Be honest with yourself.
We would all like to think that our teams are already in peak performance mode, but it takes time and effort to get a bunch of individuals functioning as an effective group. Psychologist Bruce Tuckman classifies teams into 4 types of groups: Forming groups don’t know their individual roles and display polite behavior along with anxiety and/or excitement. Storming groups have started getting down to business and are experiencing the natural friction, frustration, conflict and stress that emerges before team members become accustomed to each other’s individual working styles. Norming teams have gotten to know each other better and begun to reconcile their differences, recognize colleagues’ fortes and rely upon one another for help and constructive feedback. Performing groups have taken their team to the next level, uniting with a common purpose to achieve their goal and working without friction while recognizing the crucial niche that each individual member fills within the team. Just because you’d like your group to be at the Performing level doesn’t make it true. Honestly evaluate where your group is and focus on building the team before expecting the results.
Get out of the bored room.
It’s easy for even the best teams to lose their edge working in an office all day, every day. Break up the monotony by getting your people outside for some fresh air and a challenge exercise that builds confidence and cooperation amongst team members. This experience can be especially valuable for “green” teams that have yet to recognize members’ individual strengths, personalities, and communication styles. In addition to reenergizing your employees’ motivation, you may also find the outdoor experience lends itself to improved awareness, memory, and learning resulting from the great outdoors’ positive impact on brain protein production, as found by Dartmouth University.
Build trust first.
We’ve come a long way from trust falls, but the concept still holds true. If you’re going to expect anything of value from your team working together, you must invest in building trust – among the members and with you as a group leader – first. Trust is earned, of course, and a good leader will work to establish individual trust every day. Trust in a group scenario, however, takes some planning and skill to build in an efficient manner. Take the time to research the type of trust building activity that speaks to you and your organization.
Build respect next.
Once you’ve established trust within your team, it’s time to focus on respect. Brainstorming is out, discussion is in, and discussion without respect is just an argument. Challenge-based team building exercises are excellent for building respect in a group. These can include teams competing against each other or the whole group working together to overcome a large obstacle. Just be careful to fit the activity with your team again – if your group doesn’t respect the process because the activity is too goofy or off-base, it will backfire. Simple is usually best.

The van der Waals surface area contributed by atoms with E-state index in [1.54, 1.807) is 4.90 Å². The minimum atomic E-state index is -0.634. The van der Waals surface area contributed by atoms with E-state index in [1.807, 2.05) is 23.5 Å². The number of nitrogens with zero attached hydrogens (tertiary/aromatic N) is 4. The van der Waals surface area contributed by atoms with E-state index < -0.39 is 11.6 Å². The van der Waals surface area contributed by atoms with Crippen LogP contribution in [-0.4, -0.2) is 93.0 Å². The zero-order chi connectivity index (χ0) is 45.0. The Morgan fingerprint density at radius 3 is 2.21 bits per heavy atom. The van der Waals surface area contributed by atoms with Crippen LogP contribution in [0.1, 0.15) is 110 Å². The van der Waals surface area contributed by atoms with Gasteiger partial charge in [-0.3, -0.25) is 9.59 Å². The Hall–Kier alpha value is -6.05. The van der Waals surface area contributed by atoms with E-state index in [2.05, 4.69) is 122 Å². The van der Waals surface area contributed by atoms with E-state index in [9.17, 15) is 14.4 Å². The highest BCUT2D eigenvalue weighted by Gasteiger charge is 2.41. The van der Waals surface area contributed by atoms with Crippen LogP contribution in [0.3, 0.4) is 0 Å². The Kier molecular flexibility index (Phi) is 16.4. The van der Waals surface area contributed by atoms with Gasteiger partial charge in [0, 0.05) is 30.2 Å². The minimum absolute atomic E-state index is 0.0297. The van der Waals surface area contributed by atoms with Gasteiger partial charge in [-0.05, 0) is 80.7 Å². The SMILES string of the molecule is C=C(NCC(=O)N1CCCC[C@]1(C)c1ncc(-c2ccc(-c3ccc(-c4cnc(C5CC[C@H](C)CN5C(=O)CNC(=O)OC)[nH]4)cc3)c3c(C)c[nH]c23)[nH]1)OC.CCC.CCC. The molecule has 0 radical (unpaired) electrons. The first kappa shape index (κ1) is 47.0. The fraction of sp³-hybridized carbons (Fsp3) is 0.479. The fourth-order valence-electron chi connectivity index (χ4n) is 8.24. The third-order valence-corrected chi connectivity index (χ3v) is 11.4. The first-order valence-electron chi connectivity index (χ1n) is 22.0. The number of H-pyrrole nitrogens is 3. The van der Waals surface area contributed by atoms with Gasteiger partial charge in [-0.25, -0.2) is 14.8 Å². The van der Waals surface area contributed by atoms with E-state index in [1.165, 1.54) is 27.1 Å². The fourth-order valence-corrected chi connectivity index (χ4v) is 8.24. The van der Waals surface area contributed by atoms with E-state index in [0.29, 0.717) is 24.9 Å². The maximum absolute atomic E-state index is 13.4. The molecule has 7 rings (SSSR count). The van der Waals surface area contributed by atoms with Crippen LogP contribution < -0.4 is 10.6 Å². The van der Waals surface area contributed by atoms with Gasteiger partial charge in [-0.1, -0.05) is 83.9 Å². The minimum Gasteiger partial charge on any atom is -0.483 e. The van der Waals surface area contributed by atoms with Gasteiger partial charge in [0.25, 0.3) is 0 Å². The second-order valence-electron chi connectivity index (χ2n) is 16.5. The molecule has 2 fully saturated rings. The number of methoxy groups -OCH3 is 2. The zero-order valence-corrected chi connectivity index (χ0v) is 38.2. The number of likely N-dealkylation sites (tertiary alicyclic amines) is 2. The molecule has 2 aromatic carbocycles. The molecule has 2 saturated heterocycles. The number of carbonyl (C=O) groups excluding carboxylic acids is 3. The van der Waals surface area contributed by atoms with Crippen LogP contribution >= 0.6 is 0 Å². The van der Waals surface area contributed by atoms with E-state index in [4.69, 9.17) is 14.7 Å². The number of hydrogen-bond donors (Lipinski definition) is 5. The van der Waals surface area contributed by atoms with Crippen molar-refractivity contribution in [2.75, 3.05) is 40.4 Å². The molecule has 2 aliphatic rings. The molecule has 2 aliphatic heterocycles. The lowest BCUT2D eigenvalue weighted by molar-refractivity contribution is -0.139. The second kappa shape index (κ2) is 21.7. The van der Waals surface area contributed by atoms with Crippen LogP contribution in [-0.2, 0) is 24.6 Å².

Lead by example.
One of the many values of group-working is the variety of ideas and solutions that can emerge from a group. Make sure that you are getting input from each member of the team, not just the “squeaky wheels”. Sometimes this can be very difficult, depending on the individuals on the team. Rather than calling a quiet member out, consider building in fundamental questions that are answered by every person on the team. Remember that each individual is in the room for a reason – if you can effectively demonstrate that every person’s viewpoint is worth listening to, your team will likely do the same.
Cultivate an atmosphere for change.
People are generally resistant to change, particularly if they haven’t been a part of creating those changes, and no group is immune. This resistance can easily develop into defensive behavior which results in closed-minded and reactive thinking – the exact opposite of what you have been working and planning so hard for. Of course, change is inevitable, so a proactive way to address a potentially negative situation is involving your team members to participate in planning the changes, not just the implementation.
Build in recognition.
Imagine putting in hours and hours of team building, going through all the phases from Forming to Performing only to lose a team member to another job – or worse, a competitor. Make sure you build in regular recognition to your team building plans (and, of course, your management style). Keep a “Recognition” email folder to catalog your team’s successes and prompt yourself to seize the opportunity to broadcast an achievement when you see something that deserves acknowledgement. A thoughtful email can do wonders, and scheduling a time or activity for more formal recognition can keep motivation and loyalty high.